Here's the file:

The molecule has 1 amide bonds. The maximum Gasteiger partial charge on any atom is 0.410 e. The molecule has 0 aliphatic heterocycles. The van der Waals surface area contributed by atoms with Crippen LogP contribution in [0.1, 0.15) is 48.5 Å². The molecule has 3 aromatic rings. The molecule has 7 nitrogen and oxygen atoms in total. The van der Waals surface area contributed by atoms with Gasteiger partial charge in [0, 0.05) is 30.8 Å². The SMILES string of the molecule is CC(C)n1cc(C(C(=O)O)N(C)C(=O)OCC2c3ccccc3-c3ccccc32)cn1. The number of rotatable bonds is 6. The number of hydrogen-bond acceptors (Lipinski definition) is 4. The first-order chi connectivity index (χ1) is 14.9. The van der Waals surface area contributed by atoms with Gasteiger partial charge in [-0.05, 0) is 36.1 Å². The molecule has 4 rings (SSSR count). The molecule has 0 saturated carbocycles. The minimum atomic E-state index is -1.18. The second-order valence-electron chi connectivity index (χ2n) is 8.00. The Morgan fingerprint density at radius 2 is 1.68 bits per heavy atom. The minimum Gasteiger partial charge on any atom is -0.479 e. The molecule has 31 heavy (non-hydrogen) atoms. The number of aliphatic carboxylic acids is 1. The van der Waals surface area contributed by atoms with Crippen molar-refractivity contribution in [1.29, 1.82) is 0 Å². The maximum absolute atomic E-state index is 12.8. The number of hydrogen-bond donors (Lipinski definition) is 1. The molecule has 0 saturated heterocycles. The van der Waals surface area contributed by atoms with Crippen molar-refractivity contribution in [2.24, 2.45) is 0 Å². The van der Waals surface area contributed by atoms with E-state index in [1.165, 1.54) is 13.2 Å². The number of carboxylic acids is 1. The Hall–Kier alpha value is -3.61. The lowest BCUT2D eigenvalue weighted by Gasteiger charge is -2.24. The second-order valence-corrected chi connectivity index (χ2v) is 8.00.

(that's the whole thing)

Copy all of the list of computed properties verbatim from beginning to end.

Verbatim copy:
The molecule has 1 amide bonds. The maximum Gasteiger partial charge on any atom is 0.410 e. The molecule has 0 aliphatic heterocycles. The van der Waals surface area contributed by atoms with Crippen LogP contribution in [0.1, 0.15) is 48.5 Å². The molecule has 3 aromatic rings. The molecule has 7 nitrogen and oxygen atoms in total. The van der Waals surface area contributed by atoms with Gasteiger partial charge in [0, 0.05) is 30.8 Å². The SMILES string of the molecule is CC(C)n1cc(C(C(=O)O)N(C)C(=O)OCC2c3ccccc3-c3ccccc32)cn1. The number of rotatable bonds is 6. The number of hydrogen-bond acceptors (Lipinski definition) is 4. The first-order chi connectivity index (χ1) is 14.9. The van der Waals surface area contributed by atoms with Gasteiger partial charge in [-0.05, 0) is 36.1 Å². The molecule has 4 rings (SSSR count). The molecule has 0 saturated carbocycles. The minimum atomic E-state index is -1.18. The second-order valence-electron chi connectivity index (χ2n) is 8.00. The Morgan fingerprint density at radius 2 is 1.68 bits per heavy atom. The minimum Gasteiger partial charge on any atom is -0.479 e. The molecule has 31 heavy (non-hydrogen) atoms. The number of aliphatic carboxylic acids is 1. The van der Waals surface area contributed by atoms with Crippen molar-refractivity contribution in [1.29, 1.82) is 0 Å². The maximum absolute atomic E-state index is 12.8. The number of hydrogen-bond donors (Lipinski definition) is 1. The molecule has 0 saturated heterocycles. The van der Waals surface area contributed by atoms with Crippen molar-refractivity contribution in [2.24, 2.45) is 0 Å². The van der Waals surface area contributed by atoms with E-state index in [1.165, 1.54) is 13.2 Å². The number of carboxylic acids is 1. The Hall–Kier alpha value is -3.61. The lowest BCUT2D eigenvalue weighted by Gasteiger charge is -2.24. The second-order valence-corrected chi connectivity index (χ2v) is 8.00.